Jul 30, 2019

Google and Samsung preview their next slate of iPhone competitors

Screenshot via YouTube

Both Google and Samsung shared details Monday about their next phones ahead of their official announcements, bringing the rest of the fall hardware lineup that will compete with the new iPhones into focus.

Our thought bubble: These companies have experienced enough leaks to know their smartphone secrets won't keep. Announcing key features builds excitement and lets the companies help influence the narrative.

  • Yes, but: It also builds anticipation, which could lead to a letdown if the final devices aren't more exciting than the sum of the features that are shared early.

Google posted details of the facial and gesture recognition features that will be part of the Pixel 4. As with the iPhone X series, users will be able to use their faces to unlock the device, with a radar sensor allowing hand gestures to control the device.

  • Earlier in the year Google tweeted a photo of the rear cameras amid a series of leaks about the device.

Samsung, meanwhile, is roughly a week from its Galaxy Unpacked event in New York, where it is widely expected to announce the Note 10.

Go deeper

Scoop: Pixel boss getting a new job at Google

Mario Queiroz, at the 2016 launch of the Google Pixel. Photo: Ramin Talaie/Getty Images

Mario Queiroz, the Google VP who serves as general manager of its Pixel smartphone business, is leaving the hardware unit for a new job in the office of CEO Sundar Pichai, Axios has learned.

Why it matters: The move comes as Google gears up for this fall's launch of the Pixel 4. Queiroz has been involved in Google's mobile efforts since the first Android phone and has led a number of other projects, including Chromecast, Google Home and the Stadia streaming game service.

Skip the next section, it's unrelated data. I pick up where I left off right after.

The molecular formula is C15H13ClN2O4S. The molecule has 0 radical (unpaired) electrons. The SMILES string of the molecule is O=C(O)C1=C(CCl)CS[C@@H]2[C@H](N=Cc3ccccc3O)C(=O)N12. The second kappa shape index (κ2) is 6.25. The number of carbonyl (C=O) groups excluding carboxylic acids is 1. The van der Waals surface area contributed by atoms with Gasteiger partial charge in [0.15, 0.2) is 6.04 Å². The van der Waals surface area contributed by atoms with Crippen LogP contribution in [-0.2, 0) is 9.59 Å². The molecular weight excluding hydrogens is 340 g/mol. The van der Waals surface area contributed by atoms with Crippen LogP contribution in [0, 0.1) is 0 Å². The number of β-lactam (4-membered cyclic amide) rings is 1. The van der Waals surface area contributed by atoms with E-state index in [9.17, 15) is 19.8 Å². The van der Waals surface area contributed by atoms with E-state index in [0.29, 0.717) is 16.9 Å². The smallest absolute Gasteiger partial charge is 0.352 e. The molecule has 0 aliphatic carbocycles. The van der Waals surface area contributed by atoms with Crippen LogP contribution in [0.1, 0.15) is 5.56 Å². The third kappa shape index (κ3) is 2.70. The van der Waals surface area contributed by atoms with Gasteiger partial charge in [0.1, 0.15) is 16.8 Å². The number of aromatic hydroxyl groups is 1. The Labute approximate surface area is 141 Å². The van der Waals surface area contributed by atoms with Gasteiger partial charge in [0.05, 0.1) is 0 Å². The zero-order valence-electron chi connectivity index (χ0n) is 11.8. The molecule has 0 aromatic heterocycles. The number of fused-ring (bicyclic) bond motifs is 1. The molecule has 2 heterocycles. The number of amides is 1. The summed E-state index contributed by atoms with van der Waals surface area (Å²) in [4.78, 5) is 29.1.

Go deeperArrowAug 8, 2019

Samsung aims for high note with latest smartphone

Samsung's Note 10. Photo: Ina Fried/Axios

Samsung introduced its latest Galaxy Note smartphones on Wednesday. Among the new features are improved video editing controls, augmented reality doodling and what Samsung is calling "Air Actions"— gestures made using the digital pen to control the camera and other apps.

Why it matters: Samsung's Note customers are its most loyal and demanding, and the high end remains the most lucrative part of the U.S. smartphone market. But the industry is finding it increasingly tough to make phones that are better than the pretty darn good ones most people already have.

Go deeperArrowAug 7, 2019

Big Tech giants battle for smart speaker dominance

Google Home, Amazon Echo and Apple HomePod. Photo: John Brecher for The Washington Post via Getty Images

Eager for a place in the home, tech giants are beefing up their smart speaker products, hoping to find just the right combination of screens, speakers and features that will stick with consumers.

Why it matters: There's a lot of potential in the smart speaker market, especially for the big companies like Google and Facebook whose traditional advertising streams face slowed growth projections. But balancing privacy concerns with enough functionality to attract users is proving to be tricky.

Go deeperArrowAug 1, 2019